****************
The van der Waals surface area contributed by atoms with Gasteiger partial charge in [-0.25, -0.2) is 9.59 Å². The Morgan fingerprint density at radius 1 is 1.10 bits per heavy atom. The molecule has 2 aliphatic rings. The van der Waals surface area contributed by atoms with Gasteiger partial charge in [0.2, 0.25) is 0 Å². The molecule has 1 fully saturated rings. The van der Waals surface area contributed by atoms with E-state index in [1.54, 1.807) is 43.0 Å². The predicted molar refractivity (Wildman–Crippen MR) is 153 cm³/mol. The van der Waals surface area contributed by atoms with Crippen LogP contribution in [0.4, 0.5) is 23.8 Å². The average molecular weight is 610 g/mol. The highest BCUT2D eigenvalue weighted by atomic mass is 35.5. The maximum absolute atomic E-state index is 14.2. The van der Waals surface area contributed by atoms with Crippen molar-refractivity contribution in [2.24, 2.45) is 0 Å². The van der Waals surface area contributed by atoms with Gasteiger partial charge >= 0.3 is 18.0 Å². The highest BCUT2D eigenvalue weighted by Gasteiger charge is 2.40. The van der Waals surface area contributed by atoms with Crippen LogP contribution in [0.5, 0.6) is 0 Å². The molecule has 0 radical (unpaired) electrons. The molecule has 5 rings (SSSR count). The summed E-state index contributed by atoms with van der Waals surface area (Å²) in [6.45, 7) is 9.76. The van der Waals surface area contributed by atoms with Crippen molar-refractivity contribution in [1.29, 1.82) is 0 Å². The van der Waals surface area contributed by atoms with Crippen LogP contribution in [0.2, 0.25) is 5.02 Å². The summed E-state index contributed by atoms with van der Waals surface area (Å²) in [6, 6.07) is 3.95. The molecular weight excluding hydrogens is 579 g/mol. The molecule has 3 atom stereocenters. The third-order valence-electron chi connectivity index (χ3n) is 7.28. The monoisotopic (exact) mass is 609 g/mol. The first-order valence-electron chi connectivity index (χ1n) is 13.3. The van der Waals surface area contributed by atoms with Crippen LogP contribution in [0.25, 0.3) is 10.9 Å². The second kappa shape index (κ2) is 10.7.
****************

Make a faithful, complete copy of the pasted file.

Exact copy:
The van der Waals surface area contributed by atoms with Gasteiger partial charge in [-0.25, -0.2) is 9.59 Å². The Morgan fingerprint density at radius 1 is 1.10 bits per heavy atom. The molecule has 2 aliphatic rings. The van der Waals surface area contributed by atoms with Gasteiger partial charge in [0.2, 0.25) is 0 Å². The molecule has 1 fully saturated rings. The van der Waals surface area contributed by atoms with E-state index in [1.54, 1.807) is 43.0 Å². The predicted molar refractivity (Wildman–Crippen MR) is 153 cm³/mol. The van der Waals surface area contributed by atoms with Crippen LogP contribution in [0.4, 0.5) is 23.8 Å². The average molecular weight is 610 g/mol. The highest BCUT2D eigenvalue weighted by atomic mass is 35.5. The maximum absolute atomic E-state index is 14.2. The van der Waals surface area contributed by atoms with Crippen molar-refractivity contribution in [2.24, 2.45) is 0 Å². The van der Waals surface area contributed by atoms with Gasteiger partial charge >= 0.3 is 18.0 Å². The highest BCUT2D eigenvalue weighted by Gasteiger charge is 2.40. The van der Waals surface area contributed by atoms with Crippen LogP contribution in [0.5, 0.6) is 0 Å². The molecule has 0 radical (unpaired) electrons. The molecule has 5 rings (SSSR count). The summed E-state index contributed by atoms with van der Waals surface area (Å²) in [6.45, 7) is 9.76. The van der Waals surface area contributed by atoms with Crippen molar-refractivity contribution in [1.29, 1.82) is 0 Å². The van der Waals surface area contributed by atoms with Crippen LogP contribution in [0.2, 0.25) is 5.02 Å². The summed E-state index contributed by atoms with van der Waals surface area (Å²) in [6, 6.07) is 3.95. The molecular weight excluding hydrogens is 579 g/mol. The molecule has 3 atom stereocenters. The third-order valence-electron chi connectivity index (χ3n) is 7.28. The monoisotopic (exact) mass is 609 g/mol. The first-order valence-electron chi connectivity index (χ1n) is 13.3. The van der Waals surface area contributed by atoms with Crippen LogP contribution in [0.25, 0.3) is 10.9 Å². The second kappa shape index (κ2) is 10.7.